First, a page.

You’d be forgiven for supressing an internal groan as po-faced Russian actors all dressed in black stalk onto a dimly lit stage each carrying a chair as if it was the crown jewels. My companion closed his eyes with dread when the convoluted surtitles appeared high above the Barbican stage. It was hard to believe we’d survive 1hr 40 mins (without an interval) of an earnest Russian version of a play written in 1607.

Luckily Francis Beaumont’s comedy was extraordinarily modern for it’s time and this new condensed version has been heavily adapted for a contemporary palate. It becomes clear that the more desperate our internal monologue at the start, the more we will laugh at the Grocer (Alexander Feklistov) and his wife who soon emerge from the audience, bumble onto the stage to interrupt the action, demanding better entertainment. Once this has been established, the time flies by and with a great deal of silliness and a very accessible dose of meta-theatre.

‘Cheek by Jowl’ and the Moscow Pushkin Drama Theatre have re-united for this European Tour following the success of their production of Measure for Measure in 2015. Director Declan Donnellan and designer Nick Ormerod have evidently had a lot of fun with this parody of austere ‘modern theatre’ set off by the deliciously human and very ‘ordinary’ Grocer and his wife who would rather see their nephew play a heroic Knight in a show with lots of blood, smoke and the odd de-capitation.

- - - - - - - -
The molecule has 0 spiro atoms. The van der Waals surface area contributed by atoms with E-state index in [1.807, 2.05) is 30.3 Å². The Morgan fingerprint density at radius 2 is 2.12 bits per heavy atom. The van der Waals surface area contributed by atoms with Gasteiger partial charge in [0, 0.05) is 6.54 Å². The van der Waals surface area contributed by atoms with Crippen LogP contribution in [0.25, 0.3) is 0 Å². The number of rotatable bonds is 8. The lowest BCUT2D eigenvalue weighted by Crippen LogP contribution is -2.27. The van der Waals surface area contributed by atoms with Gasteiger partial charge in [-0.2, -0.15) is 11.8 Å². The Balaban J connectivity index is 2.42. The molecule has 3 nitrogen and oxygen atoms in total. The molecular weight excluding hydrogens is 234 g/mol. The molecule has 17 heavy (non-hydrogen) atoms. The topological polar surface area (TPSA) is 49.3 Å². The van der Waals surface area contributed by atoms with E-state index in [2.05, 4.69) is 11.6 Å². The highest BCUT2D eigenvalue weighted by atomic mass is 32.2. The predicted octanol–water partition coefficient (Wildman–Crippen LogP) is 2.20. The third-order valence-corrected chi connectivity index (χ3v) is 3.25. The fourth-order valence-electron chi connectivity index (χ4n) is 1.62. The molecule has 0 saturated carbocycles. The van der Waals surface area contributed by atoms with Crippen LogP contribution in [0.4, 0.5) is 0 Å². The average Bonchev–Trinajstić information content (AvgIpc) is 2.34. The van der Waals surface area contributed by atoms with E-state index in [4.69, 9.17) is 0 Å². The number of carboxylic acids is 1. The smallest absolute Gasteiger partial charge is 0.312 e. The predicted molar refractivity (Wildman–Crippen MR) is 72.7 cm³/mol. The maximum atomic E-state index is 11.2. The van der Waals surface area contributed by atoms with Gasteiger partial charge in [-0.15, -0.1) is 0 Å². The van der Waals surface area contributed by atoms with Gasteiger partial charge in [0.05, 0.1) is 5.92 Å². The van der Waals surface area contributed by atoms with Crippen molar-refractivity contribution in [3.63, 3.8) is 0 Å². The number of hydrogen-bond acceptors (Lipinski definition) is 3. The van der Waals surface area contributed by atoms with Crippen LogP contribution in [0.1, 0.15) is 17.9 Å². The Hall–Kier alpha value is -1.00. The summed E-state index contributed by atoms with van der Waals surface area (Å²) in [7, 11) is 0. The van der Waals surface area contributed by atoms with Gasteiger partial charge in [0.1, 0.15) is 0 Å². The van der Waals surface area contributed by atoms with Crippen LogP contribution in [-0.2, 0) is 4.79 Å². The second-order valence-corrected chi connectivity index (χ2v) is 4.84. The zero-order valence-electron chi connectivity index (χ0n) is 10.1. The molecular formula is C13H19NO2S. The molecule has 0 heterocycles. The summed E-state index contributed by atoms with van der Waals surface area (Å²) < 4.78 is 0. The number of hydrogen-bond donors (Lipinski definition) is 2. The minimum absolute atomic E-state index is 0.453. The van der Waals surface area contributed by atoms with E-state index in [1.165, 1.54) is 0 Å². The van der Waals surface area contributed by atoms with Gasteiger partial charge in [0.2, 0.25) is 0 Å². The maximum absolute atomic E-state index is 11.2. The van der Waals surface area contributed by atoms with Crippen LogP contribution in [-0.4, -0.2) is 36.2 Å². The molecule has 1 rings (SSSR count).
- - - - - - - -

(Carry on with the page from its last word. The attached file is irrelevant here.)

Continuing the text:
The specific contemporary references are enjoyable if not original (Brexit, Meghan Markle, the wild woods of Waltham Forest, answering a mobile during the show) but it’s astounding to think that Beaumont’s original text was so bold. What would happen if audiences took control of theatre? And to what extent is that already the case? ‘Do as you’re told’ reprimands the Grocer’s Wife (Agrippina Steklova)’we’re paying!’

There’s no doubt that ‘The Knight of the Burning Pestle’ presents a pretty damning view of popular opinion and it was not appreciated by its original audiences in 1607 who thought it lacked ‘judgment’ among other things. The impressive cast successfully negotiate the fine line between parody and honesty without which it would be un-watchable. But perhaps it was just ahead of its time in terms of referencing its own form? The post goggle-box audience of 2019 certainly seemed to enjoy it…

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